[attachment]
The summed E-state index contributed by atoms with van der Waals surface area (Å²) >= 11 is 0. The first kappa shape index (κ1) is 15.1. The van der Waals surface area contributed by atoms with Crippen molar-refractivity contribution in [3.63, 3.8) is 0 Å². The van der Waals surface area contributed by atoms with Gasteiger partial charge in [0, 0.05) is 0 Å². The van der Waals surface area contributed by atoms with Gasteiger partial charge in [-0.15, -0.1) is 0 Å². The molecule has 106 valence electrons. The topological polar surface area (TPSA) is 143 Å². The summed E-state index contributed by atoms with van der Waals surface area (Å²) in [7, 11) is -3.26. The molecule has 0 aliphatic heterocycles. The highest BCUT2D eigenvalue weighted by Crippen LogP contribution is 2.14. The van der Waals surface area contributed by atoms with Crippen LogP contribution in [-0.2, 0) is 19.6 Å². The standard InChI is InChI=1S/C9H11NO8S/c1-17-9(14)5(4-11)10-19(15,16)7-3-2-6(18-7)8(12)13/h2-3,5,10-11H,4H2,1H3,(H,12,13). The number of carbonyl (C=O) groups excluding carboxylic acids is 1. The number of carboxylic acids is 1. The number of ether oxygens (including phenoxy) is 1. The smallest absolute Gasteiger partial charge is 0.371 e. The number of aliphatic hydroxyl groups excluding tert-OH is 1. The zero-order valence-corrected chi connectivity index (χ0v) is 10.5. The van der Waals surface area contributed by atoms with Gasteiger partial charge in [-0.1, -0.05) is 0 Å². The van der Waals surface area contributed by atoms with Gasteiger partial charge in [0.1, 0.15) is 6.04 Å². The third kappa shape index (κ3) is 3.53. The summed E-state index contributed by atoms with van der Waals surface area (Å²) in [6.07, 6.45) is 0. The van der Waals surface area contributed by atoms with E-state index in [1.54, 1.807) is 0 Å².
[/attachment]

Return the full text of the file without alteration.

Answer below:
The summed E-state index contributed by atoms with van der Waals surface area (Å²) >= 11 is 0. The first kappa shape index (κ1) is 15.1. The van der Waals surface area contributed by atoms with Crippen molar-refractivity contribution in [3.63, 3.8) is 0 Å². The van der Waals surface area contributed by atoms with Gasteiger partial charge in [0, 0.05) is 0 Å². The van der Waals surface area contributed by atoms with Gasteiger partial charge in [-0.15, -0.1) is 0 Å². The molecule has 106 valence electrons. The topological polar surface area (TPSA) is 143 Å². The summed E-state index contributed by atoms with van der Waals surface area (Å²) in [7, 11) is -3.26. The molecule has 0 aliphatic heterocycles. The highest BCUT2D eigenvalue weighted by Crippen LogP contribution is 2.14. The van der Waals surface area contributed by atoms with Crippen LogP contribution in [-0.2, 0) is 19.6 Å². The standard InChI is InChI=1S/C9H11NO8S/c1-17-9(14)5(4-11)10-19(15,16)7-3-2-6(18-7)8(12)13/h2-3,5,10-11H,4H2,1H3,(H,12,13). The number of carbonyl (C=O) groups excluding carboxylic acids is 1. The number of carboxylic acids is 1. The number of ether oxygens (including phenoxy) is 1. The smallest absolute Gasteiger partial charge is 0.371 e. The number of aliphatic hydroxyl groups excluding tert-OH is 1. The zero-order valence-corrected chi connectivity index (χ0v) is 10.5. The van der Waals surface area contributed by atoms with Gasteiger partial charge in [-0.1, -0.05) is 0 Å². The van der Waals surface area contributed by atoms with Gasteiger partial charge in [0.1, 0.15) is 6.04 Å². The third kappa shape index (κ3) is 3.53. The summed E-state index contributed by atoms with van der Waals surface area (Å²) in [6.07, 6.45) is 0. The van der Waals surface area contributed by atoms with E-state index in [1.54, 1.807) is 0 Å².